Finding Financial Compromise with Your Partner
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Talking about money with a spouse or partner is often difficult, but never more so than when the two of you share finances but have diverging goals. Maybe one of you wants to save for a home while the other prefers to prioritize paying down debt. Maybe one of you is a chronic saver while the other wants to use your funds for home improvement or travel.
How can you and your partner find common ground when you aren’t on the same page about money?
1. Work together to establish short- and long-term goals
Juggling the financial needs of two people is a lot easier if you know what each other’s priorities are, both now and in the future. So, even if your priorities don’t align currently, sit with your partner and make a list of your individual financial goals. These may include short-term goals such as buying a new piece of furniture or planning a trip, but they should also include more long-term priorities such as paying off student debt, purchasing a home or even anticipating a future career change.
Highlight the instances where you align on your finances. You should also identify the places where you disagree and ask one another a simple question: “Why?”
In other words, it’s not enough to simply know about one another’s financial goals. You also need to understand why you and your partner want the things you want. For example, your partner may prioritize travel because they want to experience new things, while you may want to spend money on a home because you crave a sense of security and permanence. Both of these desires are perfectly reasonable, but they might result in opposing financial goals.
Once you have a better idea about what both parties want and why, look for opportunities to work together on one of your short-term goals that might help build toward the other’s long-term priorities. For example, can the two of you plan for your partner’s long-term goal of traveling by first paying off your credit card debt to free up money? Can the two of you make the dream of homeownership feel more attainable by first trying to save for a smaller goal, such as an emergency fund? It will be easier to prioritize joint goals if you’re aware of what your partner feels is important now and what they may be willing to put off for the future.
2. Decide how to manage money in shared accounts
If you and your partner don’t share financial accounts, you probably don’t have too much trouble dividing your finances. You might both contribute to joint expenses, such as housing payments, groceries and shared transportation, but when it comes to discretionary spending, you can only use your own money, because you don’t have access to your partner’s.
But things are often trickier for couples with joint accounts, when “my money” and “your money” suddenly become “our money.” If one partner has a significantly higher debt load than the other, or if there’s a large income disparity, it can be hard to decide who calls the shots when it comes to joint income.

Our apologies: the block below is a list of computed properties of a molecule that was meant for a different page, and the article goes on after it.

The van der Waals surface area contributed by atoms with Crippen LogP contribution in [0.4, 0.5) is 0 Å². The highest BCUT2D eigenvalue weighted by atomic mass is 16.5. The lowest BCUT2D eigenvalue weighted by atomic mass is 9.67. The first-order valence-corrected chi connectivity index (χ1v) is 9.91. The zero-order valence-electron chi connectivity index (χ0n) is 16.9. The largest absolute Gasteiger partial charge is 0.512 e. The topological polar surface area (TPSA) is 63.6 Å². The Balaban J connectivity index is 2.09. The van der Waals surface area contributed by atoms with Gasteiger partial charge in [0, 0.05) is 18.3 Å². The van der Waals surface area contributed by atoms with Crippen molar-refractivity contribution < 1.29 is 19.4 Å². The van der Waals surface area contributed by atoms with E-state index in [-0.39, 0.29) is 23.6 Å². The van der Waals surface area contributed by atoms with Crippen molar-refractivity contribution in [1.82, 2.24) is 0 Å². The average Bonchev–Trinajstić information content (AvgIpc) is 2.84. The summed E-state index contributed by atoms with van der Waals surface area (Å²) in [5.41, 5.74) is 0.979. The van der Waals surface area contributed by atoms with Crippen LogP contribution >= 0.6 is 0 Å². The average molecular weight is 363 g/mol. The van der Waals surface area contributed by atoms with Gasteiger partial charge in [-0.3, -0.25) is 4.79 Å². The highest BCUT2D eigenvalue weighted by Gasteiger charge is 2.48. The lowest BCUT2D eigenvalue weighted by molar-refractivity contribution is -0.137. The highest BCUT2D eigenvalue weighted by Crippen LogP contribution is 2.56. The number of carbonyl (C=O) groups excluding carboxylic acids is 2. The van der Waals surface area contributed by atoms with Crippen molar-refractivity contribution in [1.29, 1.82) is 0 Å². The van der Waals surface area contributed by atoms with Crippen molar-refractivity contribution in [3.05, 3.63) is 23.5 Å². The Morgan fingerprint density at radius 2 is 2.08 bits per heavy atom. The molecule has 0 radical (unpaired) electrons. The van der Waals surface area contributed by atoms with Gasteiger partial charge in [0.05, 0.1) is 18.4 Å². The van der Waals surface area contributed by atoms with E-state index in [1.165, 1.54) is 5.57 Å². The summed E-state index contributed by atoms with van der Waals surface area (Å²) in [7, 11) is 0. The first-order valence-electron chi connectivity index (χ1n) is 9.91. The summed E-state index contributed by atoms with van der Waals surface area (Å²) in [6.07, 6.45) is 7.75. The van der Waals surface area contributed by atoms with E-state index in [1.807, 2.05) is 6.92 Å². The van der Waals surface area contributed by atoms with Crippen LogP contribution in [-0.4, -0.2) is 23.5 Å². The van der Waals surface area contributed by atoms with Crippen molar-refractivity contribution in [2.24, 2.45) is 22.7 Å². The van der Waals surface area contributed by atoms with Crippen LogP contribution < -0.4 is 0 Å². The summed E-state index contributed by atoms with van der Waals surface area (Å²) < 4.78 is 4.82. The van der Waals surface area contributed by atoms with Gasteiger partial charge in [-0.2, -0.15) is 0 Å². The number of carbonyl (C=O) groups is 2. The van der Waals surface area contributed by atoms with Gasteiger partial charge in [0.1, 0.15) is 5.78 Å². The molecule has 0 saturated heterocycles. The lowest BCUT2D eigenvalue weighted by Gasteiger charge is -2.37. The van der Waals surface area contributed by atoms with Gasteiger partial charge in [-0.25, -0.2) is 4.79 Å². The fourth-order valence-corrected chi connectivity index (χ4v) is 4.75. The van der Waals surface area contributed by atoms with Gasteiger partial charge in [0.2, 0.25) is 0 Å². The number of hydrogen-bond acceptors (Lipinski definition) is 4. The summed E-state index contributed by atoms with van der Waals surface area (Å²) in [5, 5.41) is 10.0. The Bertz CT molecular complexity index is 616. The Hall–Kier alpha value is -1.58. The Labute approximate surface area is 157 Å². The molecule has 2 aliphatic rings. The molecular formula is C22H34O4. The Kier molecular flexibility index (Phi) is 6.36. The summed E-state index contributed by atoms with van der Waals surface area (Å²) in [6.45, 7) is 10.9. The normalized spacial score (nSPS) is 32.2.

One way to circumvent conflict is to set aside money each month from the general household fund for each person’s discretionary spending on things like eating out and going to the movies. That way, no one has to feel like the gatekeeper. As long as an expenditure falls within your individual budget, you’re free to do as you like. Set aside time to walk through your monthly budget with your partner to determine what the two of you can spend individually and what money needs to be set aside for shared expenses and paying down debt.
3. Learn to distinguish household vs. individual needs
To reiterate the point above, it’s important to make distinctions on your budget between shared needs, such as rent, utilities and groceries, and individual needs, such as clothing, entertainment and hobbies.
For example, if you (but not your partner) love to watch football and are willing to pay extra money for a premium cable package, that’s an individual need. However, if your car breaks down and you need to dip into your savings to cover the repairs, that’s likely a household need. Even if your partner never drives the car, you may need reliable transportation to get to work so that you can bring home your portion of the household’s joint income.
Try making a list of your and your partner’s financial asks, especially points you disagree on, and label each one as an individual or household need. When compromising on where your money goes, it’s generally best to make sure that shared household needs are covered before all else. But also be aware that the things you identify as individual or household expenses could change over time. For example, if you’ve only been seeing someone a few months, you probably won’t feel comfortable paying off their student debt, but if you marry your partner and want to apply jointly for a home mortgage, their individual debt may still negatively influence a lender's decision. Check in regularly with your partner as your relationship progresses to reevaluate what goals you want to work toward together and what you’d prefer to keep separate.
4. Communicate clearly, openly and often
Ultimately, open communication between you and your partner is the most important step to finding financial compromise. And remember, if your partner makes a mistake with your joint finances, try not to hold it against them and keep the dialogue open. As your relationship evolves, so will your financial goals. Your priorities today will change over time with age, experience and circumstances.
Be transparent about where you spend your money and what your financial goals are, and leave room for your partner to provide input as well. While you may have diverging priorities, there’s very little that can’t be solved with a healthy dialogue and an understanding that you’re on a financial journey together.